The surreal drama surrounding Jon and Kate Gosselin and their eight kids became the “biggest celebrity story of the year,” according to “The Unreal Rise of Jon and Kate Gosselin,” on VanityFair.com.
Loathe as many are to admit it, this is probably true, if not painfully obvious. With only two months left in the year, it would take a coup of epic proportions to dethrone the family from their dubious post.
Which raises the question — when might this all come to an end? And there with an answer is Janice Min, former editor of Us Weekly.
“Sadly, I think the only thing we can be sure of now,” Min told Vanity Fair, “is 10, 15 years down the road, the ‘E! True Hollywood story: The Gosselin Kids.’”
That sounds harsh, but really, it’s what many of us are thinking. Which is why, especially in light of the Heene family’s “balloon boy” stunt, it’s imperative that some real guidelines are established to protect kids who participate in unscripted programming. What exists now are laws centered around financial protection of minors, and child labor laws were written before the around-the-clock camera culture was invented to fill in the gaps.
We’re at a point where there could be a light at the end of the tunnel. The Gosselin kids aren’t being filmed for now, and the Heene family — if they land a show deal — won’t get one without some serious scrutiny. But if something substantive that protects kids’ long-term well-being on these types of shows isn’t put into place before then, that light could turn out to be another oncoming train.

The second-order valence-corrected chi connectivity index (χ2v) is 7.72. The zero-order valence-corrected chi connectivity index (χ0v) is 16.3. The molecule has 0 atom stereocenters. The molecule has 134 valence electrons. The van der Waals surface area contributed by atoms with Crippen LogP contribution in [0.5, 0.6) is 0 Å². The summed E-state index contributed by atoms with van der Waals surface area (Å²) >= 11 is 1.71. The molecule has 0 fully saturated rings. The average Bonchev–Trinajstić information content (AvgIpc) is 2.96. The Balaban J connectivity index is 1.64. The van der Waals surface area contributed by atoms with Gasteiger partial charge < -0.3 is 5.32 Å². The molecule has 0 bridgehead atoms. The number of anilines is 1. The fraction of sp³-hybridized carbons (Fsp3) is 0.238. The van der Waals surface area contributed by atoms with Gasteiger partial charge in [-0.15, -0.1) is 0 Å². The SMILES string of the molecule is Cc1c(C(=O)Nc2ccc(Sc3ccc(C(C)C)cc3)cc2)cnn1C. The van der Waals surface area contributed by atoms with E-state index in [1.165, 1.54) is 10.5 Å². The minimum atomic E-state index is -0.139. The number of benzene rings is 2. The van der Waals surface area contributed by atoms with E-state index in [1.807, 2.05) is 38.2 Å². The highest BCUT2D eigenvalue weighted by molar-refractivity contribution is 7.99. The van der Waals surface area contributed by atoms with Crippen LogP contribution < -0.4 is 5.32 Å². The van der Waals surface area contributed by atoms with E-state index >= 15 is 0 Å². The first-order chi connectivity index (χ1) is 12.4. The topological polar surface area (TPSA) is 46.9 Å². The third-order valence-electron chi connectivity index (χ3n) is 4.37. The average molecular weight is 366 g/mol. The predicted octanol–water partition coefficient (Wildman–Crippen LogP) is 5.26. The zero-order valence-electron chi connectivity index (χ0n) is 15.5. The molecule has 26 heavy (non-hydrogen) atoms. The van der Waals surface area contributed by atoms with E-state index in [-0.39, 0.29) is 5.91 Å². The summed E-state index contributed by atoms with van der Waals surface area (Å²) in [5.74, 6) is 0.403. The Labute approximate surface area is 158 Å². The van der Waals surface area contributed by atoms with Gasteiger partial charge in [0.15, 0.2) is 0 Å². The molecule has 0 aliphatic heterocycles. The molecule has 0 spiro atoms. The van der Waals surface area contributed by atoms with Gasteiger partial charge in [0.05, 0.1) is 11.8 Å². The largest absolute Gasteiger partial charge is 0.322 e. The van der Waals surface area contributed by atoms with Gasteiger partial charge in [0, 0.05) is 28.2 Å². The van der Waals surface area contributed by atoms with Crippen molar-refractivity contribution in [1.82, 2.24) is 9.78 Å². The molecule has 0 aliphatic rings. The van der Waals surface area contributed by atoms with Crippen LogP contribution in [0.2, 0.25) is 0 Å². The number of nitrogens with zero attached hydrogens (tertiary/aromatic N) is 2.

And then Min will certainly be right: the next stop will be the “E! True Hollywood Story.”
Jude Law does his part to save BroadwayHis stage work has been hailed in the past, so it’s not a tremendous surprise that Jude Law’s “Hamlet” opened to solid reviews on Broadway earlier this month. The numbers are in now, and not only is Law a solid performer on stage, he is showing Broadway the money, too. His show grossed $904,914 for the week ending Oct 18, which puts it in the top 10 highest grossing shows for that week. To put it into context, “A Steady Rain,” which stars both Hugh Jackman and Daniel Craig, had a top weekly gross of $1,167,954 for the week ending Sept. 20. The record for non-musical productions on Broadway had been held by Billy Crystal’s “700 Sundays,” which grossed $1,061,688 for the week ending May 22, 2005.
Jackson special issue we weren’t expectingAre you craving one more Michael Jackson magazine cover? If you are, run out to grab the November issue of Architectural Digest, which is devoted to the “King of Pop.”
The issue, “Inside Michael Jackson’s Private Kingdom,” is an in-depth look at Neverland Ranch, but not recent ones.
“These pictures are of the residence as it was when Michael Jackson bought it from (real estate developer William) Bone in 1988, completely furnished, and just the way he lived in it for many years,” according to the magazine. “Jackson named it Neverland, added some furniture and many paintings to the interior and transformed the grounds into his very own amusement park. Of course, the King of Pop also added a throne.”
Why get into the Jackson game so late? Like all things Jackson, it likely has to do with money. Publishers sold $67 million worth of Jackson tribute issues, according to estimates released by Magazine Information Network. And Architectural Digest, which is owned by Conde Nast and is in the middle of making massive cost cuts (including shuttering many of it well-known titles, like Gourmet, and Cookie) could use a bump in newsstand sales.
Courtney Hazlett delivers the Scoop Monday through Friday on msnbc.com. Follow Scoop on Twitter @courtneyatmsnbc